Tens of thousands of Macedonians rallied in the capital Sunday to call for the prime minister’s resignation as a range of scandals have plagued the government in recent weeks. Public anger is bubbling over an alleged covert phone-tapping operation, police brutality and accusations of a murder cover-up, scandals that have presented the government with its deepest political crisis in years.

An estimated 20,000 to 40,000 people gathered in the street in front of Prime Minister Nikola Gruevski’s office in Skopje to demand he step down. The Associated Press reported protesters hope to prolong the demonstration for days, with some planning to pitch tents. Among the crowd were people holding both Macedonian and Albanian flags in a show of solidarity for the country, which has long grappled with ethnic tensions.

The Macedonian government has been under fire since February as opposition politicians accused the prime minister and intelligence chief of ordering phone surveillance of politicians, journalists, judicial officials and religious authorities. Zoran Zaev, the leader of the opposition Social Democrats party, said the operation targeted more than 20,000 people for four years.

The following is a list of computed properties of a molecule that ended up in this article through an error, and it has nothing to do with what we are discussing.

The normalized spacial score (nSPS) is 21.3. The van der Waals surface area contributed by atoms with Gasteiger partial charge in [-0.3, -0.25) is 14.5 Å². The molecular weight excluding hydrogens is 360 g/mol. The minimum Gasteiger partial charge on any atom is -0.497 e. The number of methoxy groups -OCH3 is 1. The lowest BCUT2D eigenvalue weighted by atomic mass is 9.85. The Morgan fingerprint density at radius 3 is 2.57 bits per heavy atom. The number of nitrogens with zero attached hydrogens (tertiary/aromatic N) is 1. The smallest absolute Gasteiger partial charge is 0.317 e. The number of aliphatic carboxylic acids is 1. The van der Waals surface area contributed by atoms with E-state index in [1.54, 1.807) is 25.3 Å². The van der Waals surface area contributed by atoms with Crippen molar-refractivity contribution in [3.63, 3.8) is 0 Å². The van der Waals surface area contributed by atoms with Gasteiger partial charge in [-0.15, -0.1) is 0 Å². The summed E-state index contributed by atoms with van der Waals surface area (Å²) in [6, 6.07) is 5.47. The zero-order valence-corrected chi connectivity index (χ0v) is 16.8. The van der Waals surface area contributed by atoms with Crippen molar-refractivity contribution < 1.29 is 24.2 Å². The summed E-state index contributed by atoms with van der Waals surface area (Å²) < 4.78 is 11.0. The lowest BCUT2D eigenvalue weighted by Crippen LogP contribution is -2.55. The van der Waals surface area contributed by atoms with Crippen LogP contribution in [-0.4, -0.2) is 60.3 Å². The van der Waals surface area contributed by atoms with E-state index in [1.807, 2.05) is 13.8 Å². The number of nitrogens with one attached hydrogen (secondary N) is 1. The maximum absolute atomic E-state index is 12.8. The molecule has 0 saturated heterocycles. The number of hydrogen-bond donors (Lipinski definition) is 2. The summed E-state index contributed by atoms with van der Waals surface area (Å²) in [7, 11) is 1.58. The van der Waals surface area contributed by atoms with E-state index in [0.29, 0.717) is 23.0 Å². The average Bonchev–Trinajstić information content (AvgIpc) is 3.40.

The Social Democrats released some of the alleged covert recordings in recent months, fueling public outrage over what they said were government attempts to influence the judiciary and the electoral process. Gruevski argued the recordings had been doctored, and Zaev was charged with espionage. This week Macedonia’s intelligence chief, transport minister and interior minister resigned in the political fallout.

Grievances with Macedonian police are also fueling the discontent. Last week, thousands of Macedonians took to the streets to protest alleged police brutality, accusing the government of trying to cover up the death of a Martin Neshkovski, 22, who was allegedly killed by a police officer in 2011. Neshkovski’s death led to weeks of protests in 2011, and Igor Spasov, a member of police special forces, was convicted of murder. Zaev released audio recordings this month he said showed Macedonian government officials were trying to hide evidence of the killing.

Shortly after those protests, police clashed with an armed group, in a battle that killed eight officers and 14 alleged members of the group, raising fears of insecurity in the midst of the political turmoil.

Gruevski, who has served as prime minister for nine years, has refused to give in to protesters’ demands. “If I back down it would be a cowardly move. I’ll face down the attacks,” he said Saturday on Macedonia’s Sitel TV. Government supporters have planned a rally of their own for Monday.